Cessna 208B Caravan, Bellevue, Idaho, Dec. 6, 2004–Caravan N25SA, designated as Mountain Bird 1860, crashed on flat terrain about seven miles south of Bellevue. The aircraft was destroyed and the ATP pilot-in-command and another pilot on board were killed. VMC prevailed and an IFR flight plan was filed.
Instrument flight rules
According to the final report of the Irish Department of Transport Air Accidents Investigation Unit (AAIU) published earlier this year, a Beech King Air 90 (registration N712DB) rolled and dived during an August 2006 flight in Ireland because the owner/pilot lost control of the aircraft during a missed approach in instrument conditions. The pilot’s inexperience was deemed a factor.
As an elderly, 4,300-hour pilot with a fair amount of instrument time, I was initially skeptical about Oz. But not for long. Flying the Oz simulator, tailored to match Cessna 172 performance characteristics, was completely instinctive and effortless and I had little difficulty in interpreting the display despite the lack of numerical data.
The FAA is proposing numerous revisions to instrument flight rules and procedures to reflect technological advances intended to “facilitate the transition from ground-based navigation to new reference sources,” principally GPS and enhanced vision systems. The notice of proposed rulemaking (NPRM) cuts a 60-page swath through the Federal Register, affecting Parts 1, 71, 91, 95, 97, 121, 125, 129 and 135.
Tuesday, September 11
• DOT Secretary Norman Mineta, via the FAA, ordered the grounding of all aircraft in the National Airspace System effective at 9:25 a.m. EDT. At 2:07 p.m. the final civilian flight landed. Oceanic flights inbound to the continental U.S. diverted to Canada. Canada soon closed its airspace.
The days following the unprecedented shutdown of the National Airspace System caused massive grumping and anguish in the corporate and general aviation community, exacerbated when the federal government allowed only “commercial” aircraft to resume flying.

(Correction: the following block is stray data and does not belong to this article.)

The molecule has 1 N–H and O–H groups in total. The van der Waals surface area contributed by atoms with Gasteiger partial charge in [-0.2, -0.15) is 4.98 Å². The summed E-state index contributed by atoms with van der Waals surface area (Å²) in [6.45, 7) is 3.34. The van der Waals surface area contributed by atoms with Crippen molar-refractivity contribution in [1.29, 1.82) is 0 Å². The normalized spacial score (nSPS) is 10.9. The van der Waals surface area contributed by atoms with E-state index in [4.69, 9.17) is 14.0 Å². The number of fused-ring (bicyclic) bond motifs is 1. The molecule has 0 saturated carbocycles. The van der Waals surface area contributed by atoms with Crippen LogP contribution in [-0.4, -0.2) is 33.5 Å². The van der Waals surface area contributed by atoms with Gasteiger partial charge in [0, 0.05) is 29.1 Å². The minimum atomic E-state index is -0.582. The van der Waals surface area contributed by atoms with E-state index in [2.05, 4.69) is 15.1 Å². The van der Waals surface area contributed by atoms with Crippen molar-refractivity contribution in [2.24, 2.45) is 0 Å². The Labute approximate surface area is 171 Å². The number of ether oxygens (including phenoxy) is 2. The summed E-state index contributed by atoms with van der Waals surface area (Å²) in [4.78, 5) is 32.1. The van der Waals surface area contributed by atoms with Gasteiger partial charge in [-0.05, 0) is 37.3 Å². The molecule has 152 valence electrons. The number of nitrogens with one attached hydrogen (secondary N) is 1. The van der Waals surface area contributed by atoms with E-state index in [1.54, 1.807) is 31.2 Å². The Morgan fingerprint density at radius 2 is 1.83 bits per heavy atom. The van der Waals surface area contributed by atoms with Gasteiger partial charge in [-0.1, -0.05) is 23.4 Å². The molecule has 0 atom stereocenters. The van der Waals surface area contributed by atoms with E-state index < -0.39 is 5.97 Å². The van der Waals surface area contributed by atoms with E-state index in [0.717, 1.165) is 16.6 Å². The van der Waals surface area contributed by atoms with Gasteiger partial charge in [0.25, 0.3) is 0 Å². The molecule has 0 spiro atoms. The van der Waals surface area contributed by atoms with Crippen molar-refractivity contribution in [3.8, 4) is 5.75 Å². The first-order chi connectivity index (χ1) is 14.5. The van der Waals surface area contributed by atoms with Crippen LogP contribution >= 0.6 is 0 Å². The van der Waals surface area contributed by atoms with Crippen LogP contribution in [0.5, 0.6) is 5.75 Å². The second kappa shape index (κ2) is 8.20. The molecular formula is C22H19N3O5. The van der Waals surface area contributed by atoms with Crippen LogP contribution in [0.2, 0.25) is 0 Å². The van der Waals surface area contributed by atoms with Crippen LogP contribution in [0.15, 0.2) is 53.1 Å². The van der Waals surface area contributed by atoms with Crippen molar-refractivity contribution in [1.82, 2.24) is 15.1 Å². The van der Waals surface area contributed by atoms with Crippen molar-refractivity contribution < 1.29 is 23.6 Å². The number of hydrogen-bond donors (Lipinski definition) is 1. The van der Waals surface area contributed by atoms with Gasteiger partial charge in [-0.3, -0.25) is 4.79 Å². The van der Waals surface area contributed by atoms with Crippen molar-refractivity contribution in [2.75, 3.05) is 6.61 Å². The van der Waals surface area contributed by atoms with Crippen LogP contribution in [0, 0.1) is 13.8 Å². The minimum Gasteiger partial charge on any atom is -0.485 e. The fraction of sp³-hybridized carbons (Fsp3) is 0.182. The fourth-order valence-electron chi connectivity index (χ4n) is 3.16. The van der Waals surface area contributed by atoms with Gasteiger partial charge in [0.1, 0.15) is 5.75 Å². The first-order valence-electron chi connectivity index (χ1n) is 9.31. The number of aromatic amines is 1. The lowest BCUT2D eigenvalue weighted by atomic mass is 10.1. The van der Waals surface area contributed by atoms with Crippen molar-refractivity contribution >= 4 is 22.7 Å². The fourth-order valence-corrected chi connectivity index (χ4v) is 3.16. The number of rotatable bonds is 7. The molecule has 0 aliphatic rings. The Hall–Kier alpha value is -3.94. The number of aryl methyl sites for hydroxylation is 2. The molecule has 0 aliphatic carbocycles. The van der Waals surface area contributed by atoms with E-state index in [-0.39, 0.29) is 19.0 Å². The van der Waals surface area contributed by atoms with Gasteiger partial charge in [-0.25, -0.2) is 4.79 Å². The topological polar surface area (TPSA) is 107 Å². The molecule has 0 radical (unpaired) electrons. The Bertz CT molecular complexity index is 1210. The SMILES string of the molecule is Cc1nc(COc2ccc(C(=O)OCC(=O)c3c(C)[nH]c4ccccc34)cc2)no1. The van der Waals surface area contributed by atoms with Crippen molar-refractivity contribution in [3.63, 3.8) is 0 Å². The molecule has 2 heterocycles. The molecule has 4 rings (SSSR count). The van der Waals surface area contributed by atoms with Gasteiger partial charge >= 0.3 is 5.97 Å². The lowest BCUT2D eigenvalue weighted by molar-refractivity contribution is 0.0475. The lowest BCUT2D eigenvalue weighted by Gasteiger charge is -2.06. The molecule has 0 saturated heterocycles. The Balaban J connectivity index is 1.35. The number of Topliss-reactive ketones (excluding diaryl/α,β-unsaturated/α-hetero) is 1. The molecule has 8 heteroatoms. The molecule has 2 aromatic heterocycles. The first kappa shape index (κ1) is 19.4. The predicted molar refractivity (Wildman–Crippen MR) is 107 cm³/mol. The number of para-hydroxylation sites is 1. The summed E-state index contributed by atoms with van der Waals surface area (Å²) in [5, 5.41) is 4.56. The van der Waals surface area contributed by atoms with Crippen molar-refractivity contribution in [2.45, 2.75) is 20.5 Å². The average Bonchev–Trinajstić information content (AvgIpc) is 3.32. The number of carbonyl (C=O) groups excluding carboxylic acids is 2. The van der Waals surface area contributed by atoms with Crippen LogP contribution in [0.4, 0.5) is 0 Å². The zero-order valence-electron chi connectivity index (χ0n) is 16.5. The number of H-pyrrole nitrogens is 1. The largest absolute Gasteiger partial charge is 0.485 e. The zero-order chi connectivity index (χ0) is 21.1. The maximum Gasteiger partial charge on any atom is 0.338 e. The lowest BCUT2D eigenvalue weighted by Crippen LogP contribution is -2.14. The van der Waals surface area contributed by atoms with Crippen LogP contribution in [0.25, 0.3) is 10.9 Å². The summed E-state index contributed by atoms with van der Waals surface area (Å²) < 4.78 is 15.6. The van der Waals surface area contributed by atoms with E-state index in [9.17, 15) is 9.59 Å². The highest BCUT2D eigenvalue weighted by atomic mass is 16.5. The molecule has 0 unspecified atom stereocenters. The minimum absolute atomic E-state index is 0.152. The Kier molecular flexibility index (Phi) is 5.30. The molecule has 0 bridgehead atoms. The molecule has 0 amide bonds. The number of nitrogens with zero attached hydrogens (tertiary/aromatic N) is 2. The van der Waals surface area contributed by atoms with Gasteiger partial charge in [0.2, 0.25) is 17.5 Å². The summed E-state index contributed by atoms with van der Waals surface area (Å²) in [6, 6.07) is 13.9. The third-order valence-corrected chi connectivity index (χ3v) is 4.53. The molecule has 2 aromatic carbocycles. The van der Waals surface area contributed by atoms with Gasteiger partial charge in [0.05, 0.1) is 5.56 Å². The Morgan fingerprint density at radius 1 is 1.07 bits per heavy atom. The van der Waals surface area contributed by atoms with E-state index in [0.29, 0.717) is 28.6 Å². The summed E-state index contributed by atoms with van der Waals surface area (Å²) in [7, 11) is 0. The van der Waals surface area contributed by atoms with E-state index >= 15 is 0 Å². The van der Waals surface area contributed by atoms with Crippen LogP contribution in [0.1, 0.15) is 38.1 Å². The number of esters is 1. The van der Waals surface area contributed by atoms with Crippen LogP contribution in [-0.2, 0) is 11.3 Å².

Cessna 402C, Vieques, Puerto Rico, July 8, 2000–“One main landing gear tire, wheel and brake assembly, the left wing lower skin from the area above the wing flap, the left wing baggage compartment door, the right nose baggage compartment door, the cabin floor cover and some items from the U.S.
Sharp rises in the number of airline flights originating from airports in the U.S. and Europe are presenting FAA and Eurocontrol officials with some daunting challenges. Chief among these is the question of how to squeeze more capacity from airports and ATC route systems that in some places already seem stretched to the breaking point.
By the middle of last month, as the Bush Administration was cautiously lifting many of the September 11-inspired airspace restrictions, NBAA and other general aviation organizations continued to work for Part 91 IFR operations within the New York and Washington temporary flight restriction (TFR) areas, including Ronald Reagan Washington National Airport (DCA).
An easy day of flying is not hard to define. Passengers arrive on time, good weather translates into few delays and everything on the airplane works the way it was intended. Identifying a difficult day is a bit more challenging. Is it when the crew shoots a localizer approach to minimums at night with thunderstorms all around?